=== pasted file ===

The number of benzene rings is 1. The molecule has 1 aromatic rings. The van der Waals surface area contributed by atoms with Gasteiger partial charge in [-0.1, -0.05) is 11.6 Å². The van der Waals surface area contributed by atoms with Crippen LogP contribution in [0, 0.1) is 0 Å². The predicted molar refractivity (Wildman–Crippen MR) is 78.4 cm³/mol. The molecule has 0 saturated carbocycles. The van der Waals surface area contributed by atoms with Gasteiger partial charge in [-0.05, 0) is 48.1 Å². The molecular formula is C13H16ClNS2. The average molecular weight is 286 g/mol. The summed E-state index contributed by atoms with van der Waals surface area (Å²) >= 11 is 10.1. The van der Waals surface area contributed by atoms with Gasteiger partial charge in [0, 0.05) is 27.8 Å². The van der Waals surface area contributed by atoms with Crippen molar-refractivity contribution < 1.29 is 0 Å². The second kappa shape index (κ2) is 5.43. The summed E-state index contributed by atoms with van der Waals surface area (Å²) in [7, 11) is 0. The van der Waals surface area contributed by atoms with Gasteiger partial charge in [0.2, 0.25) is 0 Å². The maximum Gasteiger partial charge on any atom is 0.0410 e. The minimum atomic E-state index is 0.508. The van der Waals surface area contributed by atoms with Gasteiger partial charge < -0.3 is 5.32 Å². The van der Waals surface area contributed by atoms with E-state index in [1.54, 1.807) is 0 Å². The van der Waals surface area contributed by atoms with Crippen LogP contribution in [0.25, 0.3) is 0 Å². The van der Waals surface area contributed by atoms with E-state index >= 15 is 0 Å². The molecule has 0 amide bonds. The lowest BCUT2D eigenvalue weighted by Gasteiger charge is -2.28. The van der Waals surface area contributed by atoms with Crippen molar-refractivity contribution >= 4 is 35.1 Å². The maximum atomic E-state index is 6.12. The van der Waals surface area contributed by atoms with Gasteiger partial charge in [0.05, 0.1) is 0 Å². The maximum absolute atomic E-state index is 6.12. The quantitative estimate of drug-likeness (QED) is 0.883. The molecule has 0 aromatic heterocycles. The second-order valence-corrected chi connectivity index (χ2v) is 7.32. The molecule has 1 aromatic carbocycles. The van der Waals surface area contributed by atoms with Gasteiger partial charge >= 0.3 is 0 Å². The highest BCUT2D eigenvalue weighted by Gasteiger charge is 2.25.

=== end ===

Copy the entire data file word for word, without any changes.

The number of benzene rings is 1. The molecule has 1 aromatic rings. The van der Waals surface area contributed by atoms with Gasteiger partial charge in [-0.1, -0.05) is 11.6 Å². The van der Waals surface area contributed by atoms with Crippen LogP contribution in [0, 0.1) is 0 Å². The predicted molar refractivity (Wildman–Crippen MR) is 78.4 cm³/mol. The molecule has 0 saturated carbocycles. The van der Waals surface area contributed by atoms with Gasteiger partial charge in [-0.05, 0) is 48.1 Å². The molecular formula is C13H16ClNS2. The average molecular weight is 286 g/mol. The summed E-state index contributed by atoms with van der Waals surface area (Å²) >= 11 is 10.1. The van der Waals surface area contributed by atoms with Gasteiger partial charge in [0, 0.05) is 27.8 Å². The van der Waals surface area contributed by atoms with Crippen molar-refractivity contribution < 1.29 is 0 Å². The second kappa shape index (κ2) is 5.43. The summed E-state index contributed by atoms with van der Waals surface area (Å²) in [7, 11) is 0. The van der Waals surface area contributed by atoms with Gasteiger partial charge in [0.2, 0.25) is 0 Å². The maximum Gasteiger partial charge on any atom is 0.0410 e. The minimum atomic E-state index is 0.508. The van der Waals surface area contributed by atoms with Gasteiger partial charge < -0.3 is 5.32 Å². The van der Waals surface area contributed by atoms with E-state index in [1.54, 1.807) is 0 Å². The van der Waals surface area contributed by atoms with Crippen LogP contribution in [0.25, 0.3) is 0 Å². The van der Waals surface area contributed by atoms with E-state index >= 15 is 0 Å². The molecule has 0 amide bonds. The lowest BCUT2D eigenvalue weighted by Gasteiger charge is -2.28. The van der Waals surface area contributed by atoms with Crippen molar-refractivity contribution >= 4 is 35.1 Å². The maximum atomic E-state index is 6.12. The van der Waals surface area contributed by atoms with Gasteiger partial charge in [0.05, 0.1) is 0 Å². The maximum absolute atomic E-state index is 6.12. The quantitative estimate of drug-likeness (QED) is 0.883. The molecule has 0 aromatic heterocycles. The second-order valence-corrected chi connectivity index (χ2v) is 7.32. The molecule has 1 aromatic carbocycles. The van der Waals surface area contributed by atoms with Gasteiger partial charge >= 0.3 is 0 Å². The highest BCUT2D eigenvalue weighted by Gasteiger charge is 2.25.